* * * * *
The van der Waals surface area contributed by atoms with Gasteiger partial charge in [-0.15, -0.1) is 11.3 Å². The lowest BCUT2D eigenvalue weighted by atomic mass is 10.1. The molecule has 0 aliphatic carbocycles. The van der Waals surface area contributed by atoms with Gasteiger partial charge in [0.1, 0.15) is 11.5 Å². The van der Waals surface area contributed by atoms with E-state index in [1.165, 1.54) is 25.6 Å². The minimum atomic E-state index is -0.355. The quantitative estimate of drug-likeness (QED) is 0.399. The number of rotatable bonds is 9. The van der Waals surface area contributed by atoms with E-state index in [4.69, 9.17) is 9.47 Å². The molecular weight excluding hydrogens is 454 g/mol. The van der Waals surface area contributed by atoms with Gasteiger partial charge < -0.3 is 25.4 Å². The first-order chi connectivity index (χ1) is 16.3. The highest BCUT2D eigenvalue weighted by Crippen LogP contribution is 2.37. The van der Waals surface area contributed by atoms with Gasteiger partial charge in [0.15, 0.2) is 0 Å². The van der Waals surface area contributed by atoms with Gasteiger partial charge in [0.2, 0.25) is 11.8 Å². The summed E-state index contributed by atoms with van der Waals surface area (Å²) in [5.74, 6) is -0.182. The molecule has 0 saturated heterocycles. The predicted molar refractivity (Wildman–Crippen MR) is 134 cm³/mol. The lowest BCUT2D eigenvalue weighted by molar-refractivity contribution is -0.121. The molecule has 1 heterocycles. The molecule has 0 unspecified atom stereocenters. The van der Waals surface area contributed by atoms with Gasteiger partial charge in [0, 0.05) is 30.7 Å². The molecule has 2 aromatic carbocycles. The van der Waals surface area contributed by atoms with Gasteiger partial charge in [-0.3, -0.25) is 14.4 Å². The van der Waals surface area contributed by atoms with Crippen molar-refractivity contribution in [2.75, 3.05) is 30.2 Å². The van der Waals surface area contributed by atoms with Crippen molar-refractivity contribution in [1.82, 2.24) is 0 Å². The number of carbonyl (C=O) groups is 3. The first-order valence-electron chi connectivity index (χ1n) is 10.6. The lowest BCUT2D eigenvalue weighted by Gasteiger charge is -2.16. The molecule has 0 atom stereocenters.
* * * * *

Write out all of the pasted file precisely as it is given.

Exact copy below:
The van der Waals surface area contributed by atoms with Gasteiger partial charge in [-0.15, -0.1) is 11.3 Å². The lowest BCUT2D eigenvalue weighted by atomic mass is 10.1. The molecule has 0 aliphatic carbocycles. The van der Waals surface area contributed by atoms with Gasteiger partial charge in [0.1, 0.15) is 11.5 Å². The van der Waals surface area contributed by atoms with E-state index in [1.165, 1.54) is 25.6 Å². The minimum atomic E-state index is -0.355. The quantitative estimate of drug-likeness (QED) is 0.399. The number of rotatable bonds is 9. The van der Waals surface area contributed by atoms with E-state index in [4.69, 9.17) is 9.47 Å². The molecular weight excluding hydrogens is 454 g/mol. The van der Waals surface area contributed by atoms with Gasteiger partial charge < -0.3 is 25.4 Å². The first-order chi connectivity index (χ1) is 16.3. The highest BCUT2D eigenvalue weighted by Crippen LogP contribution is 2.37. The van der Waals surface area contributed by atoms with Gasteiger partial charge in [0.15, 0.2) is 0 Å². The van der Waals surface area contributed by atoms with Gasteiger partial charge in [0.2, 0.25) is 11.8 Å². The summed E-state index contributed by atoms with van der Waals surface area (Å²) in [5.74, 6) is -0.182. The molecule has 0 saturated heterocycles. The predicted molar refractivity (Wildman–Crippen MR) is 134 cm³/mol. The lowest BCUT2D eigenvalue weighted by molar-refractivity contribution is -0.121. The molecule has 1 heterocycles. The molecule has 0 unspecified atom stereocenters. The van der Waals surface area contributed by atoms with Gasteiger partial charge in [0, 0.05) is 30.7 Å². The molecule has 2 aromatic carbocycles. The van der Waals surface area contributed by atoms with Gasteiger partial charge in [-0.3, -0.25) is 14.4 Å². The van der Waals surface area contributed by atoms with Crippen molar-refractivity contribution in [2.75, 3.05) is 30.2 Å². The van der Waals surface area contributed by atoms with Crippen molar-refractivity contribution in [1.82, 2.24) is 0 Å². The number of carbonyl (C=O) groups is 3. The first-order valence-electron chi connectivity index (χ1n) is 10.6. The lowest BCUT2D eigenvalue weighted by Gasteiger charge is -2.16. The molecule has 0 atom stereocenters.